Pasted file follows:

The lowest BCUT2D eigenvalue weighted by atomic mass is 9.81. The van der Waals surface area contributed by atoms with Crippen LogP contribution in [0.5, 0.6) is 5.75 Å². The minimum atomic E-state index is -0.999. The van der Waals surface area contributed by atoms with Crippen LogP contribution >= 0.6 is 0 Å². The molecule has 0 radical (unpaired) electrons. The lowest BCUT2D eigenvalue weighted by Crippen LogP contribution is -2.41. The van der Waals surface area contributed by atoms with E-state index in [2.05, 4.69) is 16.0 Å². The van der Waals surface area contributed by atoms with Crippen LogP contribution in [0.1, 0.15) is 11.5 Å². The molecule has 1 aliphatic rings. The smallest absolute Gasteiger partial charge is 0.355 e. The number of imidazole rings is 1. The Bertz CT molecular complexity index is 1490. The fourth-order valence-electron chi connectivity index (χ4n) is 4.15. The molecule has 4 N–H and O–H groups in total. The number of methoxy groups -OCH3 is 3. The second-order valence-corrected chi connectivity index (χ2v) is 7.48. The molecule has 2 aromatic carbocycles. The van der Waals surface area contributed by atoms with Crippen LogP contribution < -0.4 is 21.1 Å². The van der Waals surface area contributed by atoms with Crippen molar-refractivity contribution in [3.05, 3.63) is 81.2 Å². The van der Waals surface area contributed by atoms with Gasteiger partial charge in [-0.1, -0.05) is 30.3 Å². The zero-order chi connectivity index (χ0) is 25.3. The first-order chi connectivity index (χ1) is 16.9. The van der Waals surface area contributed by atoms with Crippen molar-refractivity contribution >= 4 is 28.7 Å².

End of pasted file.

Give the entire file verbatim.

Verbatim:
The lowest BCUT2D eigenvalue weighted by atomic mass is 9.81. The van der Waals surface area contributed by atoms with Crippen LogP contribution in [0.5, 0.6) is 5.75 Å². The minimum atomic E-state index is -0.999. The van der Waals surface area contributed by atoms with Crippen LogP contribution >= 0.6 is 0 Å². The molecule has 0 radical (unpaired) electrons. The lowest BCUT2D eigenvalue weighted by Crippen LogP contribution is -2.41. The van der Waals surface area contributed by atoms with E-state index in [2.05, 4.69) is 16.0 Å². The van der Waals surface area contributed by atoms with Crippen LogP contribution in [0.1, 0.15) is 11.5 Å². The molecule has 1 aliphatic rings. The smallest absolute Gasteiger partial charge is 0.355 e. The number of imidazole rings is 1. The Bertz CT molecular complexity index is 1490. The fourth-order valence-electron chi connectivity index (χ4n) is 4.15. The molecule has 4 N–H and O–H groups in total. The number of methoxy groups -OCH3 is 3. The second-order valence-corrected chi connectivity index (χ2v) is 7.48. The molecule has 2 aromatic carbocycles. The van der Waals surface area contributed by atoms with Crippen LogP contribution < -0.4 is 21.1 Å². The van der Waals surface area contributed by atoms with Crippen molar-refractivity contribution in [3.05, 3.63) is 81.2 Å². The van der Waals surface area contributed by atoms with Gasteiger partial charge in [-0.1, -0.05) is 30.3 Å². The zero-order chi connectivity index (χ0) is 25.3. The first-order chi connectivity index (χ1) is 16.9. The van der Waals surface area contributed by atoms with Crippen molar-refractivity contribution >= 4 is 28.7 Å².